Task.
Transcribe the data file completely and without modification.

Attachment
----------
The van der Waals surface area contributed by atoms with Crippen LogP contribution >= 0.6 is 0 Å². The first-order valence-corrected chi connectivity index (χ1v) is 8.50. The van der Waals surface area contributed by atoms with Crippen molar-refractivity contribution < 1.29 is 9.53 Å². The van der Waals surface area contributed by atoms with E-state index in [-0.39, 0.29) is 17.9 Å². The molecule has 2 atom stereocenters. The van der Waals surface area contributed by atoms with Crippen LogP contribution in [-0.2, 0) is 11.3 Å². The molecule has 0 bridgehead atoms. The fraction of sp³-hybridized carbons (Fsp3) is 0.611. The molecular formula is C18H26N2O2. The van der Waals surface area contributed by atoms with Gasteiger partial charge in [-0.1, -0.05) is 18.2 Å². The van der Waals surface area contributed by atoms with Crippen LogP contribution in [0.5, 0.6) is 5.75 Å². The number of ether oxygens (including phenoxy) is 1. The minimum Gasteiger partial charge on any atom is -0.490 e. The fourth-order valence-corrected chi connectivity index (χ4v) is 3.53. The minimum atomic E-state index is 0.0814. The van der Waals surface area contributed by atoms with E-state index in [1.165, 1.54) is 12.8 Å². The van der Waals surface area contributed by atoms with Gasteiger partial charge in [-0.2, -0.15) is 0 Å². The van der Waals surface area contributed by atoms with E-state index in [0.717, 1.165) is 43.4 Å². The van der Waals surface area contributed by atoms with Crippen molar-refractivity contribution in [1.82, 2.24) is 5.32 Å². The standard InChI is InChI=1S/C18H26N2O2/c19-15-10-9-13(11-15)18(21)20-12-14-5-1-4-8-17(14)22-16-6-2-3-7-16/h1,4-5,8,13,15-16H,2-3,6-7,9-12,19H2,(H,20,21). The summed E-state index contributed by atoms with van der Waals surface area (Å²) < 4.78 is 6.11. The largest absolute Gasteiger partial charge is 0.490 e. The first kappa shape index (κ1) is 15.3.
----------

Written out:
The van der Waals surface area contributed by atoms with Crippen LogP contribution >= 0.6 is 0 Å². The first-order valence-corrected chi connectivity index (χ1v) is 8.50. The van der Waals surface area contributed by atoms with Crippen molar-refractivity contribution < 1.29 is 9.53 Å². The van der Waals surface area contributed by atoms with E-state index in [-0.39, 0.29) is 17.9 Å². The molecule has 2 atom stereocenters. The van der Waals surface area contributed by atoms with Crippen LogP contribution in [-0.2, 0) is 11.3 Å². The molecule has 0 bridgehead atoms. The fraction of sp³-hybridized carbons (Fsp3) is 0.611. The molecular formula is C18H26N2O2. The van der Waals surface area contributed by atoms with Gasteiger partial charge in [-0.1, -0.05) is 18.2 Å². The van der Waals surface area contributed by atoms with Crippen LogP contribution in [0.5, 0.6) is 5.75 Å². The number of ether oxygens (including phenoxy) is 1. The minimum Gasteiger partial charge on any atom is -0.490 e. The fourth-order valence-corrected chi connectivity index (χ4v) is 3.53. The minimum atomic E-state index is 0.0814. The van der Waals surface area contributed by atoms with E-state index in [1.165, 1.54) is 12.8 Å². The van der Waals surface area contributed by atoms with Gasteiger partial charge in [-0.2, -0.15) is 0 Å². The van der Waals surface area contributed by atoms with E-state index in [0.717, 1.165) is 43.4 Å². The van der Waals surface area contributed by atoms with Crippen molar-refractivity contribution in [1.82, 2.24) is 5.32 Å². The standard InChI is InChI=1S/C18H26N2O2/c19-15-10-9-13(11-15)18(21)20-12-14-5-1-4-8-17(14)22-16-6-2-3-7-16/h1,4-5,8,13,15-16H,2-3,6-7,9-12,19H2,(H,20,21). The summed E-state index contributed by atoms with van der Waals surface area (Å²) < 4.78 is 6.11. The largest absolute Gasteiger partial charge is 0.490 e. The first kappa shape index (κ1) is 15.3.